There’s a major problem in sports. It’s not steroids; it’s not cheating. Not the NBA lockout or the BCS.
A couple weeks ago, Eagles wide receiver DeSean Jackson went on a radio show and called someone a word that no one, in polite company or otherwise, should ever utter. The media calls it a “gay slur.”
I call it proof.
Sports, from the professional leagues on down, remain one of this nation’s great bastions of homophobia. They’re like the military, only it’s not “don’t ask, don’t tell.” It’s “don’t even assume because there are no gays in sports.”
In men’s sports like football and baseball, we figure that everyone is straight. In many women’s sports, especially softball and basketball, the classic stereotype is that they’re all lesbian — a different, but equally, homophobic sentiment.
The history of gay athletes, as it is now written, is full of silence. It wasn’t until 1975 that a professional team-sport athlete, NFL running back David Kopay, admitted to being gay — three years after he retired. In 1993, former Dodgers and A’s outfielder Glenn Burke was the first of two (count ‘em, two) Major League Baseball players to come out.
As humans, we continually evolve (see: the Civil Rights Movement, women’s liberation, etc.) but this evolution has been painfully slow. Just this summer, former Giants wide receiver David Tyree said that legalizing gay marriage would lead to “anarchy.”
But over the past few months, some have shown that we may be turning the corner.
More and more, athletes are being punished for using gay slurs. This year, Kobe Bryant was fined $100,000 for apparently calling a ref a “fucking faggot” and A’s prospect Ian Krol was suspended immediately upon using homophobic language on his Twitter. The message is finally coming across, loud and clear: Free speech does not, and should not, cover the right to degrade others.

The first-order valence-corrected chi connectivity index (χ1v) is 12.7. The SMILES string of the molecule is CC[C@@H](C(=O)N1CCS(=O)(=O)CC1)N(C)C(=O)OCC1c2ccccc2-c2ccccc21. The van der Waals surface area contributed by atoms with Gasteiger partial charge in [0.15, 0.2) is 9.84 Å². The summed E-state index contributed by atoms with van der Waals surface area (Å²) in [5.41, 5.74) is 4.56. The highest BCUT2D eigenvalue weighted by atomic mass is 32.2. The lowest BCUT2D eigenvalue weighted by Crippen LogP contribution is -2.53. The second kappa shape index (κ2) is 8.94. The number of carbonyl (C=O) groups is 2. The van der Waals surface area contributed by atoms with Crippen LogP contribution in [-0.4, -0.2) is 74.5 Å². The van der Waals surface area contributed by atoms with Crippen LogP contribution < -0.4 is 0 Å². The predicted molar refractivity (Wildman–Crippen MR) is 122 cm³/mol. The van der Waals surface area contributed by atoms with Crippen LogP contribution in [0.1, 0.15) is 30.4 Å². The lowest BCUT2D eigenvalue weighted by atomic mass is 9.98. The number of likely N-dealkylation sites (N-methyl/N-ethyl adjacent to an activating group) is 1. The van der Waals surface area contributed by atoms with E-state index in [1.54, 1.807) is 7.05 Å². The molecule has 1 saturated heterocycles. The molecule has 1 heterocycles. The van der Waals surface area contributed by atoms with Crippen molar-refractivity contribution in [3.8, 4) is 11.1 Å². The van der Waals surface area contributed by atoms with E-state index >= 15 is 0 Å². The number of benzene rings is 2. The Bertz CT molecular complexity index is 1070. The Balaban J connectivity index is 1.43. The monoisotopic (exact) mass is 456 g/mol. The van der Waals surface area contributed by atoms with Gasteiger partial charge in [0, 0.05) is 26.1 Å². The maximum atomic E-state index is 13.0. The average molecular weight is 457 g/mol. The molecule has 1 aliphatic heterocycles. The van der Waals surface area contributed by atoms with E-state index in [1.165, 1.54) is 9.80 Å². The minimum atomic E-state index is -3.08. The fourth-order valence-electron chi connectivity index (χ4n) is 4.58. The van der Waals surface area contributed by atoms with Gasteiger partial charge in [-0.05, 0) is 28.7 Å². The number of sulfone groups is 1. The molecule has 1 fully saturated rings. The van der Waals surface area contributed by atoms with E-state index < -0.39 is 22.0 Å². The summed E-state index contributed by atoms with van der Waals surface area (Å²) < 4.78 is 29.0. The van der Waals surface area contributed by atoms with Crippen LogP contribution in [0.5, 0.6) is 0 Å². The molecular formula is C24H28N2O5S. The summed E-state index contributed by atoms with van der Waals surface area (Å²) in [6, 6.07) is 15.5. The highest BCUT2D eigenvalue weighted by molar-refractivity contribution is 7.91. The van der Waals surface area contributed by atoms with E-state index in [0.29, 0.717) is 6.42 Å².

This month, Michael Irvin graces the cover of Out magazine. In the cover story, Irvin admits that his hypermasculine behavior derived, in part, from his fear of becoming like his gay older brother Vaughn. Now, he is promoting tolerance and support for all people fearful of being harassed because of their sexuality.
“When these issues come out, I want to have a voice to speak about them,” Irvin said in the article. “… When a guy steps up and says, ‘This is who I am,’ I guarantee you I’ll give him 100-percent support.”
MLB has also joined the fight against discrimination. The Giants, Cubs and Red Sox have all made videos for It Gets Better, a campaign that seeks to offer support to LGBT kids and teens. A YouTube video may not seem like much, but in pro sports — where supporting gay rights is almost as bad as admitting to being gay — this kind of everyday bravery marks a leap forward.
Then, there’s New York Rangers forward Sean Avery, the first pro athlete to support New York’s gay marriage bill. His appearance in a video supporting marriage equality sparked a firestorm of opposition. But that opposition in turn unleashed something far more powerful — an outpouring of support for Avery’s position from people everywhere, from fans to radio personalities to players.
For the first time, the polls show a majority of Americans in support of gay marriage. And, as history has shown, social change doesn’t come from the top — it comes from the people.
We all have an obligation to speak out against discrimination, athletes perhaps more than most given their idolized status in society. For better or for worse, their voices matter. When the Sean Averys of the world speak, we listen.
Some have said that the gay movement in sports needs its Jackie Robinson. But in this world, we rarely depend on one shining hero to save us.
The most important contributions, the ones that really matter, come from the crowd — the thousands of athletes, coaches and fans who, through small steps and little words, help strike down intolerance.